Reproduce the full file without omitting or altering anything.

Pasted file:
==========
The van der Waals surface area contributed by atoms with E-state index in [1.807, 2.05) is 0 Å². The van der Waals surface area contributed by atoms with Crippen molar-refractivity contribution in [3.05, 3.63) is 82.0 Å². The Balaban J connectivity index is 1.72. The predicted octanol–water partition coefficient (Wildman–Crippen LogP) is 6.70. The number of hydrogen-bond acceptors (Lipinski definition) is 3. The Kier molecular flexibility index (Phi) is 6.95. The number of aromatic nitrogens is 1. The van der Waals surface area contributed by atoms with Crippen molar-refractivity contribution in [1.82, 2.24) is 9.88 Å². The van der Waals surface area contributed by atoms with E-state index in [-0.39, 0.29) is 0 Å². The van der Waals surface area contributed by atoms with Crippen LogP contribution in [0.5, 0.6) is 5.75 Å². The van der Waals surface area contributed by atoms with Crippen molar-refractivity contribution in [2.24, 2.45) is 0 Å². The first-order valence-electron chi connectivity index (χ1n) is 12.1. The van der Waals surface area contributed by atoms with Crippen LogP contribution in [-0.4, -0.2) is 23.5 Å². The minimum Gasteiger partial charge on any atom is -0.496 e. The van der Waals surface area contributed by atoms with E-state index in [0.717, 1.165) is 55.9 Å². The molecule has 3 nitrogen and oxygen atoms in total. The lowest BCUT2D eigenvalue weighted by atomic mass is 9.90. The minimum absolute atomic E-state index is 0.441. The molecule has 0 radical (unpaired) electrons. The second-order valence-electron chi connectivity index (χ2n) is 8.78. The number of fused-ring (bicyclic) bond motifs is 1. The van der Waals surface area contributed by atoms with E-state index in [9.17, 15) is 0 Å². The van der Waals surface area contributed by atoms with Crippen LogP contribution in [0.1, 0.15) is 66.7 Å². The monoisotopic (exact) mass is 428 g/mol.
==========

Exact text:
The van der Waals surface area contributed by atoms with E-state index in [1.807, 2.05) is 0 Å². The van der Waals surface area contributed by atoms with Crippen molar-refractivity contribution in [3.05, 3.63) is 82.0 Å². The Balaban J connectivity index is 1.72. The predicted octanol–water partition coefficient (Wildman–Crippen LogP) is 6.70. The number of hydrogen-bond acceptors (Lipinski definition) is 3. The Kier molecular flexibility index (Phi) is 6.95. The number of aromatic nitrogens is 1. The van der Waals surface area contributed by atoms with Crippen molar-refractivity contribution in [1.82, 2.24) is 9.88 Å². The van der Waals surface area contributed by atoms with E-state index in [-0.39, 0.29) is 0 Å². The van der Waals surface area contributed by atoms with Crippen LogP contribution in [0.5, 0.6) is 5.75 Å². The van der Waals surface area contributed by atoms with Crippen molar-refractivity contribution in [2.24, 2.45) is 0 Å². The first-order valence-electron chi connectivity index (χ1n) is 12.1. The van der Waals surface area contributed by atoms with Crippen LogP contribution in [-0.4, -0.2) is 23.5 Å². The minimum Gasteiger partial charge on any atom is -0.496 e. The van der Waals surface area contributed by atoms with E-state index in [0.717, 1.165) is 55.9 Å². The molecule has 3 nitrogen and oxygen atoms in total. The lowest BCUT2D eigenvalue weighted by atomic mass is 9.90. The minimum absolute atomic E-state index is 0.441. The molecule has 0 radical (unpaired) electrons. The second-order valence-electron chi connectivity index (χ2n) is 8.78. The number of fused-ring (bicyclic) bond motifs is 1. The van der Waals surface area contributed by atoms with E-state index in [9.17, 15) is 0 Å². The van der Waals surface area contributed by atoms with Crippen LogP contribution in [0.1, 0.15) is 66.7 Å². The monoisotopic (exact) mass is 428 g/mol.